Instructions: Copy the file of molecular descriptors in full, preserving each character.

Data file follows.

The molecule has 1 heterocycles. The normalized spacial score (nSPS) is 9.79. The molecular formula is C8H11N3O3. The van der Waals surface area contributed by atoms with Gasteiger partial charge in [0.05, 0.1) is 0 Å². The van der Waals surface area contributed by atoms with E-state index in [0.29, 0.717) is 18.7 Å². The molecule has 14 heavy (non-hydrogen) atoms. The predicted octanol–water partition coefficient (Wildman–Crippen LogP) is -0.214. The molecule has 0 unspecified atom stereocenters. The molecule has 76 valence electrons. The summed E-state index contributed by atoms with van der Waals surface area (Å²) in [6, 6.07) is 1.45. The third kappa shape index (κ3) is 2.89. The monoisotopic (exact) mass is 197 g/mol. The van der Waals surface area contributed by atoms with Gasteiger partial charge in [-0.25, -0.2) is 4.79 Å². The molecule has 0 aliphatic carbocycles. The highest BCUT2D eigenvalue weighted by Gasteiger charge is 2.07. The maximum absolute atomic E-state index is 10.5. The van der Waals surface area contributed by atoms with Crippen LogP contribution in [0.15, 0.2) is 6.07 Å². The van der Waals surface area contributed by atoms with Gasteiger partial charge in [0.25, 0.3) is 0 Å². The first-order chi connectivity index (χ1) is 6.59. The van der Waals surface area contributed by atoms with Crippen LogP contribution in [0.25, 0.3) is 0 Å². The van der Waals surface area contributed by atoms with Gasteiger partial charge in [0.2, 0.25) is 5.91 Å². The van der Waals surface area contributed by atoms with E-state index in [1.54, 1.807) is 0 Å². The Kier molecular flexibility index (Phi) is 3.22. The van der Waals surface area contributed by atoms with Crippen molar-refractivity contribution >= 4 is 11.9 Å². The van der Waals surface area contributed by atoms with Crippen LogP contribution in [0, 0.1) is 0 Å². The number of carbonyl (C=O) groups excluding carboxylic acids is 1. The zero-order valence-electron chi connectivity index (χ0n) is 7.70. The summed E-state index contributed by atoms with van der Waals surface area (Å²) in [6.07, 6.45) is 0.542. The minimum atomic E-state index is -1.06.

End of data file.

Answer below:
The molecule has 1 heterocycles. The normalized spacial score (nSPS) is 9.79. The molecular formula is C8H11N3O3. The van der Waals surface area contributed by atoms with Gasteiger partial charge in [0.05, 0.1) is 0 Å². The van der Waals surface area contributed by atoms with E-state index in [0.29, 0.717) is 18.7 Å². The molecule has 14 heavy (non-hydrogen) atoms. The predicted octanol–water partition coefficient (Wildman–Crippen LogP) is -0.214. The molecule has 0 unspecified atom stereocenters. The molecule has 76 valence electrons. The summed E-state index contributed by atoms with van der Waals surface area (Å²) in [6, 6.07) is 1.45. The third kappa shape index (κ3) is 2.89. The monoisotopic (exact) mass is 197 g/mol. The van der Waals surface area contributed by atoms with Gasteiger partial charge in [-0.25, -0.2) is 4.79 Å². The molecule has 0 aliphatic carbocycles. The highest BCUT2D eigenvalue weighted by Gasteiger charge is 2.07. The maximum absolute atomic E-state index is 10.5. The van der Waals surface area contributed by atoms with Crippen LogP contribution in [0.15, 0.2) is 6.07 Å². The van der Waals surface area contributed by atoms with Gasteiger partial charge in [0.25, 0.3) is 0 Å². The first-order chi connectivity index (χ1) is 6.59. The van der Waals surface area contributed by atoms with Crippen LogP contribution in [0.25, 0.3) is 0 Å². The van der Waals surface area contributed by atoms with Gasteiger partial charge in [0.2, 0.25) is 5.91 Å². The van der Waals surface area contributed by atoms with E-state index in [1.54, 1.807) is 0 Å². The Kier molecular flexibility index (Phi) is 3.22. The van der Waals surface area contributed by atoms with Crippen molar-refractivity contribution >= 4 is 11.9 Å². The van der Waals surface area contributed by atoms with Crippen LogP contribution in [0, 0.1) is 0 Å². The number of carbonyl (C=O) groups excluding carboxylic acids is 1. The zero-order valence-electron chi connectivity index (χ0n) is 7.70. The summed E-state index contributed by atoms with van der Waals surface area (Å²) in [6.07, 6.45) is 0.542. The minimum atomic E-state index is -1.06.